Tyson Foods and Perdue Farms secured their settlement from antitrust litigation over an alleged industrywide scheme to drive down pay for chicken farmers, when a federal judge in Oklahoma approved settlements worth a combined $35.75 million.
Judge Robert J. Shelby signed off Feb. 18 on the two agreements—a $21 million deal with Tyson and a $14.75 million pact with Perdue—which resolve class action claims brought against them on behalf of chicken growers in the U.S. District Court for the Eastern District of Oklahoma.
The settlements call for the companies to refrain from enforcing arbitration clauses or class action waivers for five years, and to cooperate against the other poultry processors named as defendants: affiliates of Koch Foods Inc., JBS SA subsidiary Pilgrim’s Pride Corp., and Sanderson Farms Inc.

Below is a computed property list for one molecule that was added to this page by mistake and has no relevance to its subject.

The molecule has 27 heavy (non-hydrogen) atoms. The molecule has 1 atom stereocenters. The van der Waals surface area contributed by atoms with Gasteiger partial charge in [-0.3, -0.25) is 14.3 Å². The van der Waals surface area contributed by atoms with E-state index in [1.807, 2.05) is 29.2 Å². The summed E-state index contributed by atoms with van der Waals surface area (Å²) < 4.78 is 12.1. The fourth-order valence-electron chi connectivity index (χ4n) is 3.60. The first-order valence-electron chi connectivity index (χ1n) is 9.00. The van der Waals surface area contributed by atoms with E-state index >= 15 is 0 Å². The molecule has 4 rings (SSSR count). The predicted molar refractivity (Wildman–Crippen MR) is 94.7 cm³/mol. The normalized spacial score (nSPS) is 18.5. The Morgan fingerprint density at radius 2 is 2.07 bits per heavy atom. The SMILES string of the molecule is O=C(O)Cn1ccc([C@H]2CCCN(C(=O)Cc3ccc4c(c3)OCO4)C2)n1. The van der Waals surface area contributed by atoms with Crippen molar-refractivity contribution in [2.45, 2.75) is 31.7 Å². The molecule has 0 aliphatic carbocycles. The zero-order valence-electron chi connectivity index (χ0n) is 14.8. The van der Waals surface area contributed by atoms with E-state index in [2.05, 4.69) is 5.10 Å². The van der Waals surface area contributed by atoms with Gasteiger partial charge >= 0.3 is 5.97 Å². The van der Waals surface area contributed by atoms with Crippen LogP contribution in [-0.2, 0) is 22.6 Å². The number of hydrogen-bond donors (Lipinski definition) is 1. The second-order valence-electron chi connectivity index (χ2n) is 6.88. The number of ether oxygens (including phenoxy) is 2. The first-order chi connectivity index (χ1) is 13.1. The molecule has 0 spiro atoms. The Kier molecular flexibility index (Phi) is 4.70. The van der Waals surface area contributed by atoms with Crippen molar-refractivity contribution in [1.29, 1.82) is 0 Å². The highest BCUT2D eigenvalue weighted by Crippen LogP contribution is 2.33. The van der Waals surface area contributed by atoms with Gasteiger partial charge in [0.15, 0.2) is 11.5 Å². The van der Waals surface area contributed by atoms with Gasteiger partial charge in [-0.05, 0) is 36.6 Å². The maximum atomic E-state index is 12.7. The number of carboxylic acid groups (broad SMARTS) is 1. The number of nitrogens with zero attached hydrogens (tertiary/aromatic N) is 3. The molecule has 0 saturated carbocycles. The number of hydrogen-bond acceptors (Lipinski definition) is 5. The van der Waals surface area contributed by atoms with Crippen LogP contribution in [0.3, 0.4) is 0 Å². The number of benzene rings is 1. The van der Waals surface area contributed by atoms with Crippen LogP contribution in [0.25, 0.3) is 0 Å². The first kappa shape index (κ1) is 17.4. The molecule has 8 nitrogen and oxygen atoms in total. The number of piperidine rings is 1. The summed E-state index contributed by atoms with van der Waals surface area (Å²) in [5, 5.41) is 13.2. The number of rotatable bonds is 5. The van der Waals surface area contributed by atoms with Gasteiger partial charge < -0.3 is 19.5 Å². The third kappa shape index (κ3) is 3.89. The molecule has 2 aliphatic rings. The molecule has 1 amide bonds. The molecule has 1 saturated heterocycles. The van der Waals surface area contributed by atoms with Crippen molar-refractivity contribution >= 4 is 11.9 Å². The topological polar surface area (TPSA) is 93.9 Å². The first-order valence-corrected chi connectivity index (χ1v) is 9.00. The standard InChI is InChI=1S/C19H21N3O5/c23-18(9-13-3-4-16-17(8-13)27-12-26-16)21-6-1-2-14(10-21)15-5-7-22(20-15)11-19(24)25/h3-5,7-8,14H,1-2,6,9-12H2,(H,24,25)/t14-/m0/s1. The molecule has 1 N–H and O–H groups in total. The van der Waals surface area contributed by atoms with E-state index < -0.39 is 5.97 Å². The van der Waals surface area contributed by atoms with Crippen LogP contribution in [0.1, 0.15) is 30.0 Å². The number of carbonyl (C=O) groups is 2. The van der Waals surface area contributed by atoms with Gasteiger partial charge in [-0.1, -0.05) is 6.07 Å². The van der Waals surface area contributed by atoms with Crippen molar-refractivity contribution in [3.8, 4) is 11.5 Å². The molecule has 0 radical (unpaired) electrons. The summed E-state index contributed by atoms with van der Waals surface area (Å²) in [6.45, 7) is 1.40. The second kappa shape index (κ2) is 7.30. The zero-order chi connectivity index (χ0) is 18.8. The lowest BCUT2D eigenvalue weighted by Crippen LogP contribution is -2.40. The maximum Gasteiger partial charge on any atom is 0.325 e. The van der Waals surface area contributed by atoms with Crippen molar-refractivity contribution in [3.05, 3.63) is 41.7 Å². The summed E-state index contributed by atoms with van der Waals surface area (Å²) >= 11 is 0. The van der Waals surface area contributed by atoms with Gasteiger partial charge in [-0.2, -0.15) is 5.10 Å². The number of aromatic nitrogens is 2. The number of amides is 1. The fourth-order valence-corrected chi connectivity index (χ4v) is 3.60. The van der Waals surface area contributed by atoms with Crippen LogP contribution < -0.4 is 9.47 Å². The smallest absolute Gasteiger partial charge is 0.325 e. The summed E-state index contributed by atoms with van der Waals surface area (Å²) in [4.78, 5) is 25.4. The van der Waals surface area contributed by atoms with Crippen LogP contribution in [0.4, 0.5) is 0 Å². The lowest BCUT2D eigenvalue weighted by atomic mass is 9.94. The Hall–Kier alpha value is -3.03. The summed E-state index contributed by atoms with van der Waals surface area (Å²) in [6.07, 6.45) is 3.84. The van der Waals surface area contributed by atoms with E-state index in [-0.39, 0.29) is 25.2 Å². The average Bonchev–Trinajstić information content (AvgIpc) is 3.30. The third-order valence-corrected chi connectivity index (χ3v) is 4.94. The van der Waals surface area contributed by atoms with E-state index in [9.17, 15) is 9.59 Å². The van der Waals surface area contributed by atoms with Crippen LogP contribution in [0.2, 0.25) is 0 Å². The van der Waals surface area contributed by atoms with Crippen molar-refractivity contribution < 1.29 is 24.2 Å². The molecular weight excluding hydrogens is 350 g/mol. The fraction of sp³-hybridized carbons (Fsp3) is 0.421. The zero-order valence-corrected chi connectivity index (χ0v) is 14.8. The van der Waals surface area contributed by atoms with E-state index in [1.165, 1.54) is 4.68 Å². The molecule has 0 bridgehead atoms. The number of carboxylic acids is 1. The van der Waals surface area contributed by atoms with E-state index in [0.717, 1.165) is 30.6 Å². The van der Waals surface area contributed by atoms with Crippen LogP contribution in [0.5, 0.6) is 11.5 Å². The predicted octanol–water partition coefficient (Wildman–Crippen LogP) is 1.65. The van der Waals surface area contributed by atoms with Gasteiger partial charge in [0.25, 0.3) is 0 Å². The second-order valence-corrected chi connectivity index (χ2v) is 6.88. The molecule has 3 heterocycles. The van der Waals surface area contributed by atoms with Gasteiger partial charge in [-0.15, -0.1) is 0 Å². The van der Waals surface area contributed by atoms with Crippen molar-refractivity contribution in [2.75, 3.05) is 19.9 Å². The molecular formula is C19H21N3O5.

Shelby also handed $11.9 million in legal fees and $2.3 million in expense reimbursement to class counsel for the farmers, saying the one-third award “is well within the applicable range” established in similar cases.
The multidistrict lawsuit identifies other companies as co-conspirators, though not as defendants.
It’s part of a wave of cartel cases involving livestock and protein, including beef, turkey, pork, tuna, salmon, and eggs. Most of the suits allege price-fixing schemes centering on unlawful exchanges of sensitive information through Agri Stats Inc., which compiles farm sector databases.
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